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T20 World Cup 2024: Inept ICC handling behind 'washouts'

Even if the first washout (Nepal versus Sri Lanka) at the venue can be ignored for the storms came in hard and there was rain in the air for the better part of the day and night, the two games which didn’t happen, had no business not happening.
Last Updated : 17 June 2024, 14:24 IST

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Lauderhill: It has barely rained in this part of South Florida in over seventy-two hours. Yet, only one of the three scheduled games at the Central Broward Regional Park stadium in Lauderhill has happened in that time. 

Even if the first washout (Nepal versus Sri Lanka) at the venue can be ignored for the storms came in hard and there was rain in the air for the better part of the day and night, the two games which didn’t happen, had no business not happening.

The official reason the International Cricket Council offered was that the surface was wet and therefore play was impossible. 

That call denied India a chance to add to their game time before heading to the Super Eights in the Caribbean. That denied Canada access to playing against India. That denied the United States of America a chance to upstage Ireland.

That’s three avoidable ‘washouts’ during a World Cup. So, why then did the ICC take the tournament to a place which is in the midst of a hurricane season? 

Even if that decision can be pardoned because cricket has to ‘expand’, the issue is that the organisers - the ICC is in charge of handling this entire tournament - didn’t bother with what could be controlled. 

The ICC should have equipped those at the Lauderhill facility with covers for the entire ground. The Americans don’t mind spending the money, they want directives, though. The ICC, with all its wisdom, should have provided them with the intel.

Had the field of play been fully covered, there is every chance that at least two of the three games which were abandoned would have played out.

Asking for a SubAir Systems, the likes of which is set up at the M Chinnaswamy stadium in Bengaluru, might be too expensive to orchestrate, but covering the entire playing field is not exactly the most expensive ordeal. If Sri Lanka and parts of India do it, newer venues should be able to.

Sure, it requires expertise and more people on the job, but that’s what the ICC has going for it. Or does it?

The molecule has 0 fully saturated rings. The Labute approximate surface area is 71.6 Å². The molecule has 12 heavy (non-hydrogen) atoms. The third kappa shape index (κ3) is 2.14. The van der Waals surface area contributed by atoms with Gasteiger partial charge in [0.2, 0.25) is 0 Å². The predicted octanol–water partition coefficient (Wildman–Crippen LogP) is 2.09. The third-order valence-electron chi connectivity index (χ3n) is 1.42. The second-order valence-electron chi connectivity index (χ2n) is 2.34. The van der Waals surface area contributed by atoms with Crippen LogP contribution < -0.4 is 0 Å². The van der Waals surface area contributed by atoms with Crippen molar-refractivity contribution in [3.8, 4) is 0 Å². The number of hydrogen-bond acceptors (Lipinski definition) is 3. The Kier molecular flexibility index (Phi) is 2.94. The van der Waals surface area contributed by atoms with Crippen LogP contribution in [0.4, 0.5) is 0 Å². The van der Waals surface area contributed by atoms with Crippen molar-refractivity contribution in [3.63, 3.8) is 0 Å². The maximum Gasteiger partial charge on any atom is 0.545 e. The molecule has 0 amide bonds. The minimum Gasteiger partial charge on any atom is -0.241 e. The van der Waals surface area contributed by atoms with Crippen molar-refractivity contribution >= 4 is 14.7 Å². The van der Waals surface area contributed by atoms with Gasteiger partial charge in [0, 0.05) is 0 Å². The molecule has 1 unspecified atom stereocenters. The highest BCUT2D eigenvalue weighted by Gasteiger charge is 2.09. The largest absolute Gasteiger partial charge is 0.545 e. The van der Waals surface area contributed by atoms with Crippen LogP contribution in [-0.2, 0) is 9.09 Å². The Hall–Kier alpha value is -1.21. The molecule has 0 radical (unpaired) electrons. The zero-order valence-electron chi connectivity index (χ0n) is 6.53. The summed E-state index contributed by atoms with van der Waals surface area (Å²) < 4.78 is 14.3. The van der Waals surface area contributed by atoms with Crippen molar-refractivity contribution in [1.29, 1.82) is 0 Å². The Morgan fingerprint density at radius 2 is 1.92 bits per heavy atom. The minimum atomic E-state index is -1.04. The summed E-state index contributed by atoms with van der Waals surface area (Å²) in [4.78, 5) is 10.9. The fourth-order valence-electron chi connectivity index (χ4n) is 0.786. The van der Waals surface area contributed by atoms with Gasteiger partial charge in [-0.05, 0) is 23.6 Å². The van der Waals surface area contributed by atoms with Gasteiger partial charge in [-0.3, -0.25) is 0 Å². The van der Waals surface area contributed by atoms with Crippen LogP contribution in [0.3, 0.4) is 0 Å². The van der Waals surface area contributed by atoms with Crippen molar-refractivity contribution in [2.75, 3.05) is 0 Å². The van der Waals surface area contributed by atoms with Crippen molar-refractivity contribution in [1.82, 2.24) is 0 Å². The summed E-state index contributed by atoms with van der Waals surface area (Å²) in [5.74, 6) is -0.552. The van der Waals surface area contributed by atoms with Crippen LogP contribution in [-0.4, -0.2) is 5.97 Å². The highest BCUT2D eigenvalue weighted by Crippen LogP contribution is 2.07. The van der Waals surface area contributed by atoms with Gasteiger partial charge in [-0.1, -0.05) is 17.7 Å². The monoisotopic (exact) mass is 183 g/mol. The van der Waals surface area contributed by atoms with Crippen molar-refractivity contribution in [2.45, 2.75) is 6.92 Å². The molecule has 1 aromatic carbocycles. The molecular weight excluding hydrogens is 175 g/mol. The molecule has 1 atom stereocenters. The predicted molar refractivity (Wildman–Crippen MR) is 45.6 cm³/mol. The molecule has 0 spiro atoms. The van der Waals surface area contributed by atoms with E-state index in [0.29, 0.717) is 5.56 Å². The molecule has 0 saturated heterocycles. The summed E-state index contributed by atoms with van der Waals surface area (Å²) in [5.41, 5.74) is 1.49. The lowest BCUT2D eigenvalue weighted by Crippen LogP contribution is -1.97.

The conditions at Lauderhill are not dissimilar to those in the subcontinent -- it’s hot and humid and when it rains it pours. Also, these are conditions which are going to be presented to the teams in the Caribbean during the Super Eights.

The ‘wet season’, aka monsoon, is between June and November so as the Super Eight qualifiers moved to the islands they were met with cloudy skies and heavy humidity. 

So far, only one game in the Caribbean was washed out so that’s dandy, but there are a fair few games to be played, and it’s not just some bilateral series. This is the World Cup and should more games get called off, the ICC is going to come under the pump. 

Again, if they manage to acquire covers to safe-zone the playing area, there should be enough cricket available, but it doesn’t look like they’re prudent enough to set it up as such. 

They will decide to move to new venues in haste and not concern themselves with problem-solving. What happens in the Caribbean remains to be seen, but there is no reason why the ICC should not have told their American affiliates that they should be in a position to cover the entire playing area. 

Nassau County doesn’t get much rainfall so not spending on rain-proofing is understandable, but the Central Broward Regional Park stadium is in the middle of a hurricane zone so it was always going to rain. 

The issue isn’t the weather itself, though. The issue is that the ICC didn’t bother setting up the facilities to avoid such petty reasons for important matches to get called off. 

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Published 17 June 2024, 14:24 IST

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